In State ex rel. Meyer v. Knutson, 178 Neb. 375, 133 N.W.2d 577, in dealing with this precise question, we said: "But the Legislature may properly prescribe the limits of its regulation.Summary of this case from Safeway Stores, Inc. v. Nebraska Liquor Commission
Filed March 5, 1965.
1. Architects: Statutes. The regulation and registration of persons engaging in the practice of professional architecture is a proper exercise of the police power. 2. Statutes. Responsibility for statutory classification for purposes of legislation under a regulatory or licensing act rests primarily with the Legislature and will be held proper if classification reasonably applies to and embraces all who are similarly situated with respect to conditions or wants justifying appropriate legislation, and there is an evident connection between the distinctive needs peculiar to the class and the remedy or regulations therefor. 3. Constitutional Law: Statutes. The constitutional prohibition against special legislation does not prevent the Legislature from dividing a subject into classes, and a classification made pursuant to a public purpose which has a rational basis is not invalid. 4. ___: ___. A statute bearing alike upon all individuals of each class is not a discrimination forbidden by the state Constitution, nor by the Fourteenth Amendment to the Constitution of the United States. 5. Statutes. A statute, to be equal and uniform in its operation, need not extend the same privilege to every individual, but different, appropriate privileges and exceptions may be granted to different classes similarly situated. 6. ___. Where exemptions from the operation of a general law are made applicable to persons of the same class similarly situated, such provisions are not invalid as granting special privileges or immunities. 7. Architects: Statutes. A provision in a general statute exempting practitioners of professional architecture, practicing prior to the effective date of the act, is the grant of an exception or privilege not prohibited by the Constitution where it operates uniformly upon all alike in the same situation. The statute creating such an exception or privilege must be complied with, the statute being the source of the right or privilege. 8. Injunctions: Statutes. Injunction is a proper remedy to be used by the state in the protection of public rights, property, or welfare, whether or not the acts complained of violate a penalty statute and whether or not they constitute a nuisance. 9. Estoppel: Statutes. The doctrine of estoppel cannot be applied against the state in enforcing a criminal statute on the ground that the violation is of long duration.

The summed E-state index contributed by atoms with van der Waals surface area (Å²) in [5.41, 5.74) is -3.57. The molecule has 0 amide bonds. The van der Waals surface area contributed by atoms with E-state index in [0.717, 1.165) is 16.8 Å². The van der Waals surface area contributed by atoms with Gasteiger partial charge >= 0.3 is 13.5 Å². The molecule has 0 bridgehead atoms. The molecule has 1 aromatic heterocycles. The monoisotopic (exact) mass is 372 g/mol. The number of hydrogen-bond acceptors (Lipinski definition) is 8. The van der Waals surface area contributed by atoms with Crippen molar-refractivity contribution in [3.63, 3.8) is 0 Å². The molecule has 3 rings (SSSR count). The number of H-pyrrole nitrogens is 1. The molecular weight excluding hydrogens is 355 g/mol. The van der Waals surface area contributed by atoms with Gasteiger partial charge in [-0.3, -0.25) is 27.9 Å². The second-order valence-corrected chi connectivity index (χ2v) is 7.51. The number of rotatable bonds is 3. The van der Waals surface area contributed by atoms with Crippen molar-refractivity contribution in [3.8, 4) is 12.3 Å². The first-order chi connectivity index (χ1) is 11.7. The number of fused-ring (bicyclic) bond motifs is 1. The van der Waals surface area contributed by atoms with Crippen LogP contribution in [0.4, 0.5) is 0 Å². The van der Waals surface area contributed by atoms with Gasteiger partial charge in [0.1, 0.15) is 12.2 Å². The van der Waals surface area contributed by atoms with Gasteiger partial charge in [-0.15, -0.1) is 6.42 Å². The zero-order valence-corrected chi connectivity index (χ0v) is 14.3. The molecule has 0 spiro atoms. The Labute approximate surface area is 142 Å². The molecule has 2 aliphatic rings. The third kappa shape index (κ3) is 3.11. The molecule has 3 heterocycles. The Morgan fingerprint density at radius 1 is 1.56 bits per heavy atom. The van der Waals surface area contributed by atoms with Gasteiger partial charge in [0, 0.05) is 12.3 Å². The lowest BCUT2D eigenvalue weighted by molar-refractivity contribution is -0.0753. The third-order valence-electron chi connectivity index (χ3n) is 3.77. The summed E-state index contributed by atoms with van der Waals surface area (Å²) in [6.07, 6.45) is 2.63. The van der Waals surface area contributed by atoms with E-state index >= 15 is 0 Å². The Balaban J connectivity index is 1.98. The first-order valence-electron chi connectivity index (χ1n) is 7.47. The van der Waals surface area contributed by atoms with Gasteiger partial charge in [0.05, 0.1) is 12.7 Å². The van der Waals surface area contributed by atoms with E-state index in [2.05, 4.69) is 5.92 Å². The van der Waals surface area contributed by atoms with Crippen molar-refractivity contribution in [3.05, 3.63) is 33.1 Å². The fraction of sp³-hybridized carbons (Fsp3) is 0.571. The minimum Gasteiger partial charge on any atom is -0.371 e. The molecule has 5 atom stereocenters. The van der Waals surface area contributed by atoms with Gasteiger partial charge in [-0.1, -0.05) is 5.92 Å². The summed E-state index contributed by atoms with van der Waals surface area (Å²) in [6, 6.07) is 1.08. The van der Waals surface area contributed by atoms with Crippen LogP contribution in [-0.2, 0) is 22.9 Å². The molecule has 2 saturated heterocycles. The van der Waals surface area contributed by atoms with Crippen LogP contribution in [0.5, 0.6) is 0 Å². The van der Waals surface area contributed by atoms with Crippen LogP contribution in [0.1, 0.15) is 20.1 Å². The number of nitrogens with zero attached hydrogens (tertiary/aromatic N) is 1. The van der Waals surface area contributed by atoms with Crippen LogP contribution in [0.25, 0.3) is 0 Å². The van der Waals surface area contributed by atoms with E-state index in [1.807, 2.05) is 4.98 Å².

Appeal from the district court for Douglas County: PAUL J. GARROTTO, Judge. Affirmed.
Joseph S. Goldware and Shrout, Hanley, Nestle Corrigan, for appellant.
Clarence A. H. Meyer, Attorney General, and Richard H. Williams, for appellee.
Heard before WHITE, C.J., CARTER, SPENCER, BOSLAUGH, BROWER, SMITH, and McCOWN, JJ.
This is a suit commenced by the State of Nebraska on the relation of the Attorney General to enjoin Stuart P. Knutson from the practice of professional architecture until such time as he shall become registered as required by sections 81-839 to 81-856, R.R.S. 1943. The trial court enjoined the respondent as prayed and the respondent has appealed.
In 1937 the Legislature enacted a comprehensive registration act governing the practice of engineering and architecture in this state. Laws 1937, c. 153, p. 592. It is the contention of the respondent that the foregoing act is unconstitutional and, if constitutional, the respondent has grandfather rights to practice professional architecture under the provisions of the act.